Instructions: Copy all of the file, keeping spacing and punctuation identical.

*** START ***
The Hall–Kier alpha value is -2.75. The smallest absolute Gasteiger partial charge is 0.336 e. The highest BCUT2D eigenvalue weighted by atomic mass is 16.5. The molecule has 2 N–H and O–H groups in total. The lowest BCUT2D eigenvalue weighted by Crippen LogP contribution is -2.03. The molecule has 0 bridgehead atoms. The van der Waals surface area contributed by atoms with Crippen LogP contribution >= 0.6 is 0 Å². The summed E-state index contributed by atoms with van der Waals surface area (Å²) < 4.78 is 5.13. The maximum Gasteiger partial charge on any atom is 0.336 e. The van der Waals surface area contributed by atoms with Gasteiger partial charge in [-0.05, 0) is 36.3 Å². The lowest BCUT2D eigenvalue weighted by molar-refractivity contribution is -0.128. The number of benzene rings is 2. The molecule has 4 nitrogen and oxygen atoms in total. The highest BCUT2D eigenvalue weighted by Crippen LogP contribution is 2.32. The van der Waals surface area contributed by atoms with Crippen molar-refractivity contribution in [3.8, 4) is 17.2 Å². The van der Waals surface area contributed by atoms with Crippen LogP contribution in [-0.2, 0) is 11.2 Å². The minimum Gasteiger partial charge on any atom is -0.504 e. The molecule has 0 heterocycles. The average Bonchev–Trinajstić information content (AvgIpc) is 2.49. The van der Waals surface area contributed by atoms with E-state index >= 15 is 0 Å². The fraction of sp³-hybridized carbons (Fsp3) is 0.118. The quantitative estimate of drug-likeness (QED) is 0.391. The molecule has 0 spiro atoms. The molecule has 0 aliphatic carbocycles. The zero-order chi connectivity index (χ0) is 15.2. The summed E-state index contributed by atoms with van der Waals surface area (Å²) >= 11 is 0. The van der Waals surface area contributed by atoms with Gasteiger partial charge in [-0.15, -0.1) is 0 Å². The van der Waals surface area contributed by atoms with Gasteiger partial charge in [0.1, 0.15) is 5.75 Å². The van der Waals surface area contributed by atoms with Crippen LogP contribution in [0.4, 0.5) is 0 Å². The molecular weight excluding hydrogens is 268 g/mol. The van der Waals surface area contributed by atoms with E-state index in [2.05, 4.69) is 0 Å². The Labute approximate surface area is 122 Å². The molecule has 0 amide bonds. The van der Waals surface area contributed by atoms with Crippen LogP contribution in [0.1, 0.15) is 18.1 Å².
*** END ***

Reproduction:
The Hall–Kier alpha value is -2.75. The smallest absolute Gasteiger partial charge is 0.336 e. The highest BCUT2D eigenvalue weighted by atomic mass is 16.5. The molecule has 2 N–H and O–H groups in total. The lowest BCUT2D eigenvalue weighted by Crippen LogP contribution is -2.03. The molecule has 0 bridgehead atoms. The van der Waals surface area contributed by atoms with Crippen LogP contribution >= 0.6 is 0 Å². The summed E-state index contributed by atoms with van der Waals surface area (Å²) < 4.78 is 5.13. The maximum Gasteiger partial charge on any atom is 0.336 e. The van der Waals surface area contributed by atoms with Gasteiger partial charge in [-0.05, 0) is 36.3 Å². The lowest BCUT2D eigenvalue weighted by molar-refractivity contribution is -0.128. The number of benzene rings is 2. The molecule has 4 nitrogen and oxygen atoms in total. The highest BCUT2D eigenvalue weighted by Crippen LogP contribution is 2.32. The van der Waals surface area contributed by atoms with Crippen molar-refractivity contribution in [3.8, 4) is 17.2 Å². The van der Waals surface area contributed by atoms with Crippen LogP contribution in [-0.2, 0) is 11.2 Å². The minimum Gasteiger partial charge on any atom is -0.504 e. The molecule has 0 heterocycles. The average Bonchev–Trinajstić information content (AvgIpc) is 2.49. The van der Waals surface area contributed by atoms with E-state index >= 15 is 0 Å². The fraction of sp³-hybridized carbons (Fsp3) is 0.118. The quantitative estimate of drug-likeness (QED) is 0.391. The molecule has 0 spiro atoms. The molecule has 0 aliphatic carbocycles. The zero-order chi connectivity index (χ0) is 15.2. The summed E-state index contributed by atoms with van der Waals surface area (Å²) >= 11 is 0. The van der Waals surface area contributed by atoms with Gasteiger partial charge in [-0.15, -0.1) is 0 Å². The van der Waals surface area contributed by atoms with Gasteiger partial charge in [0.1, 0.15) is 5.75 Å². The van der Waals surface area contributed by atoms with Crippen LogP contribution in [0.4, 0.5) is 0 Å². The molecular weight excluding hydrogens is 268 g/mol. The van der Waals surface area contributed by atoms with E-state index in [2.05, 4.69) is 0 Å². The Labute approximate surface area is 122 Å². The molecule has 0 amide bonds. The van der Waals surface area contributed by atoms with Crippen LogP contribution in [0.1, 0.15) is 18.1 Å².